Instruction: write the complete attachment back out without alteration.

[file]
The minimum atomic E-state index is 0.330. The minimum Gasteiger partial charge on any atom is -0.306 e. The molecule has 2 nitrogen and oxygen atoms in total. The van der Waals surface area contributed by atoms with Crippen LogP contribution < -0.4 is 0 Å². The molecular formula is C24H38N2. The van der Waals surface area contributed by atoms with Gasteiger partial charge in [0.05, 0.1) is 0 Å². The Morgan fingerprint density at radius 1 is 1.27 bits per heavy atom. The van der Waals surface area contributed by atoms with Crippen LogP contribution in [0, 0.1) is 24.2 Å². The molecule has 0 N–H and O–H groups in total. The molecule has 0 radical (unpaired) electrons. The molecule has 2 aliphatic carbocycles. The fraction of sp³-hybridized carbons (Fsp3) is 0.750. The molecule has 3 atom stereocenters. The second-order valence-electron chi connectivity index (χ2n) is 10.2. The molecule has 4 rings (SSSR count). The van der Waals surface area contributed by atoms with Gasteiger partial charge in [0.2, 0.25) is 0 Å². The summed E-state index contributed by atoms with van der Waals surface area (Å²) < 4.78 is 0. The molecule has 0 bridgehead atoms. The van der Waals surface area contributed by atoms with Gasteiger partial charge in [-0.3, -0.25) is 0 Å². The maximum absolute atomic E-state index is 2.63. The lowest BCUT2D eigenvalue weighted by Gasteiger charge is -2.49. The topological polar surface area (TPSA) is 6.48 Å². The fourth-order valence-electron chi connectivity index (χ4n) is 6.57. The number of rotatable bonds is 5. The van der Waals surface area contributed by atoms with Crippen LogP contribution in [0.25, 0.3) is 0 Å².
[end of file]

The minimum atomic E-state index is 0.330. The minimum Gasteiger partial charge on any atom is -0.306 e. The molecule has 2 nitrogen and oxygen atoms in total. The van der Waals surface area contributed by atoms with Crippen LogP contribution < -0.4 is 0 Å². The molecular formula is C24H38N2. The van der Waals surface area contributed by atoms with Gasteiger partial charge in [0.05, 0.1) is 0 Å². The Morgan fingerprint density at radius 1 is 1.27 bits per heavy atom. The van der Waals surface area contributed by atoms with Crippen LogP contribution in [0, 0.1) is 24.2 Å². The molecule has 0 N–H and O–H groups in total. The molecule has 0 radical (unpaired) electrons. The molecule has 2 aliphatic carbocycles. The fraction of sp³-hybridized carbons (Fsp3) is 0.750. The molecule has 3 atom stereocenters. The second-order valence-electron chi connectivity index (χ2n) is 10.2. The molecule has 4 rings (SSSR count). The van der Waals surface area contributed by atoms with Gasteiger partial charge in [0.2, 0.25) is 0 Å². The summed E-state index contributed by atoms with van der Waals surface area (Å²) < 4.78 is 0. The molecule has 0 bridgehead atoms. The van der Waals surface area contributed by atoms with Gasteiger partial charge in [-0.3, -0.25) is 0 Å². The maximum absolute atomic E-state index is 2.63. The lowest BCUT2D eigenvalue weighted by Gasteiger charge is -2.49. The topological polar surface area (TPSA) is 6.48 Å². The fourth-order valence-electron chi connectivity index (χ4n) is 6.57. The number of rotatable bonds is 5. The van der Waals surface area contributed by atoms with Crippen LogP contribution in [0.25, 0.3) is 0 Å².